Quills is obsessed with espresso, that’s obvious. But the 6 oz. cappuccino is taking over the love for coffee geeks as of late. We love all of our coffee drinks, of course, but there is something about this little cup of espresso and steamed milk that has become a customer and barista favorite.
This little drink enters the long debate of what is really the difference between a cappuccino and a latté. At Quills, we are striving for enhancing the coffee quo, and that means quality and accuracy. Since the explosion of specialty coffee in America and around the world, the interpretation of what constitutes the difference in these drinks has been immense.
Inspired by the Specialty Coffee Association of America (SCAA) judge regulations for what constitutes a cappuccino in barista competitions, Quills has settled on the difference being in the measurement of the beverage. The SCAA defines a traditional cappuccino as a “beverage of ratios, producing a harmonious balance of espresso, steamed milk and frothed milk” in a 5-6 oz. porcelain cup. Leaving room for interpretation on how much of each there should be.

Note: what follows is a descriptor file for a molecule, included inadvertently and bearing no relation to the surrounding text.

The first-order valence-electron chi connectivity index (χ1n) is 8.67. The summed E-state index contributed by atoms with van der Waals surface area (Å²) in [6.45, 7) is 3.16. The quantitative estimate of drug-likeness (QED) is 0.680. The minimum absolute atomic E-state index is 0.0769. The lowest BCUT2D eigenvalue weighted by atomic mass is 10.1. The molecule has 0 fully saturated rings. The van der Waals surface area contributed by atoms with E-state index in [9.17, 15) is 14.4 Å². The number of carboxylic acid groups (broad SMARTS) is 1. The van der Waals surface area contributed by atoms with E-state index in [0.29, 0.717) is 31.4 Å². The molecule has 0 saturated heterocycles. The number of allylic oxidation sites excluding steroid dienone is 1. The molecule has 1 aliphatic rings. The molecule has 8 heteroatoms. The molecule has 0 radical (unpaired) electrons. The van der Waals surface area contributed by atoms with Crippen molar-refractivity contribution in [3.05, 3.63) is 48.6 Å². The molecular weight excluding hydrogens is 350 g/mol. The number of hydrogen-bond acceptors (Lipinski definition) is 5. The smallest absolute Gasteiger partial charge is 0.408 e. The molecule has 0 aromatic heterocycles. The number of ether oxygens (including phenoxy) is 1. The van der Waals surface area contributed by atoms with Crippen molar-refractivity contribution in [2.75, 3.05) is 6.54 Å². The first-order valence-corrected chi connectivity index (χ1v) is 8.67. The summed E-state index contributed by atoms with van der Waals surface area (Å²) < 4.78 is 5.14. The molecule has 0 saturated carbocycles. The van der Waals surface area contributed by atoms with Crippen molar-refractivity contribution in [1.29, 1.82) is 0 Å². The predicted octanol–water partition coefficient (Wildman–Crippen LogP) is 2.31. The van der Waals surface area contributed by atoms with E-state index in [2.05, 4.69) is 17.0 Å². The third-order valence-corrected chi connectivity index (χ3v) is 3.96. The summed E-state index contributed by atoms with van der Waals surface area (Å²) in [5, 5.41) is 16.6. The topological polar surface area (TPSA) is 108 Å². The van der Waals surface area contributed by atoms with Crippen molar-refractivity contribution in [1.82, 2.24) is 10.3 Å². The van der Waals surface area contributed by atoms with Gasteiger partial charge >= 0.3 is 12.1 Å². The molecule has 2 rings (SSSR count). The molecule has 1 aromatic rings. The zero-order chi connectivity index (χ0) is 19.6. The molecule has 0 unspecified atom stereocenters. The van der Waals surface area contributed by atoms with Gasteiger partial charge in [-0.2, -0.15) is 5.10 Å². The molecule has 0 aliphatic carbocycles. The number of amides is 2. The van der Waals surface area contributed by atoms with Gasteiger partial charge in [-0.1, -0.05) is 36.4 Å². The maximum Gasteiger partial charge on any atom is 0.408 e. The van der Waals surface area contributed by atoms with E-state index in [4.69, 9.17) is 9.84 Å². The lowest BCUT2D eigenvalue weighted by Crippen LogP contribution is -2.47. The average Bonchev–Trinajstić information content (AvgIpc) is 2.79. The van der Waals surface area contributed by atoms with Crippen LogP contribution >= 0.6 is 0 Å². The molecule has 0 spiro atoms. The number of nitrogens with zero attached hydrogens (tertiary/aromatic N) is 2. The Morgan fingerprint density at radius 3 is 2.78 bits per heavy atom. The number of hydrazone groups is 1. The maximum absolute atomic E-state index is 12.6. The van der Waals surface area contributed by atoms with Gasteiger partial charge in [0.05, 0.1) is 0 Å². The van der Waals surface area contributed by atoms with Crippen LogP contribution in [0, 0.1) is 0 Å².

In this loose interpretation there is still a long debate on the ratio of espresso, foam and milk. Some have adapted a precise one-third of each. This is more fitting for baristas that use a spooning method for precision. At Quills we have adapted a free pour method that integrates the foam and milk into to the pour instead of pour the milk then spooning the foam on top. We like this method because the result tastes and feels better in the mouth. The light, fluffly consistency of milk used in the spooning method does not achieve the same balance and integration that the free pour method achieves. Secondly, the free pour method allows for more aesthetic beauty in the cup with the addition of latte art.
This leaves the latté in the interpretive category of the non-cappuccino. The common desire for a latté is less foam than a cappuccino. This naturally happens when there is less espresso ratio in the drink and the same amount of foam created for both styles but more milk is poured in to fill the mug, which is 10 or 12 oz. Ya dig?